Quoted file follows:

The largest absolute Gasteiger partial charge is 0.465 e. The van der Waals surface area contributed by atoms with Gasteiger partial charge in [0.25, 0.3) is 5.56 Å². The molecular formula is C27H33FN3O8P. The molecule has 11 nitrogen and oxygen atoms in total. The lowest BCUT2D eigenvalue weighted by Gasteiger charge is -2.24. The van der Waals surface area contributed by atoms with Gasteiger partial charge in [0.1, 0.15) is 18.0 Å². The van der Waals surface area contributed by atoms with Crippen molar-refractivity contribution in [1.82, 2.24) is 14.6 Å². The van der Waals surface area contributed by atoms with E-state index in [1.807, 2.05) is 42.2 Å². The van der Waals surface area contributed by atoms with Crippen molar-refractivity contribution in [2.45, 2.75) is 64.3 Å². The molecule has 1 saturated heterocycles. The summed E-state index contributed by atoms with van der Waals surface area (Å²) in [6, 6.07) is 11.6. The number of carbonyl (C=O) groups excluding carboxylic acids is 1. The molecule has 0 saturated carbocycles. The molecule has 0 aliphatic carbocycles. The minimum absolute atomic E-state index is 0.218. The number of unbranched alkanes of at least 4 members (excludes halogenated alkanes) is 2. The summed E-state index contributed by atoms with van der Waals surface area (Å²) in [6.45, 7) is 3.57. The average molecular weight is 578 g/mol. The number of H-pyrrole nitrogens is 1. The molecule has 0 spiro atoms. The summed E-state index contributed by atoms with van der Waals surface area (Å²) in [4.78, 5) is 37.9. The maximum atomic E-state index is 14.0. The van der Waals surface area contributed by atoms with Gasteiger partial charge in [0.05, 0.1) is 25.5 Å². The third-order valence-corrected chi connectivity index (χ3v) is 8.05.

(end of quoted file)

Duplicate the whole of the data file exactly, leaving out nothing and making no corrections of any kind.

The largest absolute Gasteiger partial charge is 0.465 e. The van der Waals surface area contributed by atoms with Gasteiger partial charge in [0.25, 0.3) is 5.56 Å². The molecular formula is C27H33FN3O8P. The molecule has 11 nitrogen and oxygen atoms in total. The lowest BCUT2D eigenvalue weighted by Gasteiger charge is -2.24. The van der Waals surface area contributed by atoms with Gasteiger partial charge in [0.1, 0.15) is 18.0 Å². The van der Waals surface area contributed by atoms with Crippen molar-refractivity contribution in [1.82, 2.24) is 14.6 Å². The van der Waals surface area contributed by atoms with E-state index in [1.807, 2.05) is 42.2 Å². The van der Waals surface area contributed by atoms with Crippen molar-refractivity contribution in [2.45, 2.75) is 64.3 Å². The molecule has 1 saturated heterocycles. The summed E-state index contributed by atoms with van der Waals surface area (Å²) in [6, 6.07) is 11.6. The number of carbonyl (C=O) groups excluding carboxylic acids is 1. The molecule has 0 saturated carbocycles. The molecule has 0 aliphatic carbocycles. The minimum absolute atomic E-state index is 0.218. The number of unbranched alkanes of at least 4 members (excludes halogenated alkanes) is 2. The summed E-state index contributed by atoms with van der Waals surface area (Å²) in [6.45, 7) is 3.57. The average molecular weight is 578 g/mol. The number of H-pyrrole nitrogens is 1. The molecule has 0 spiro atoms. The summed E-state index contributed by atoms with van der Waals surface area (Å²) in [4.78, 5) is 37.9. The maximum atomic E-state index is 14.0. The van der Waals surface area contributed by atoms with Gasteiger partial charge in [0.05, 0.1) is 25.5 Å². The third-order valence-corrected chi connectivity index (χ3v) is 8.05.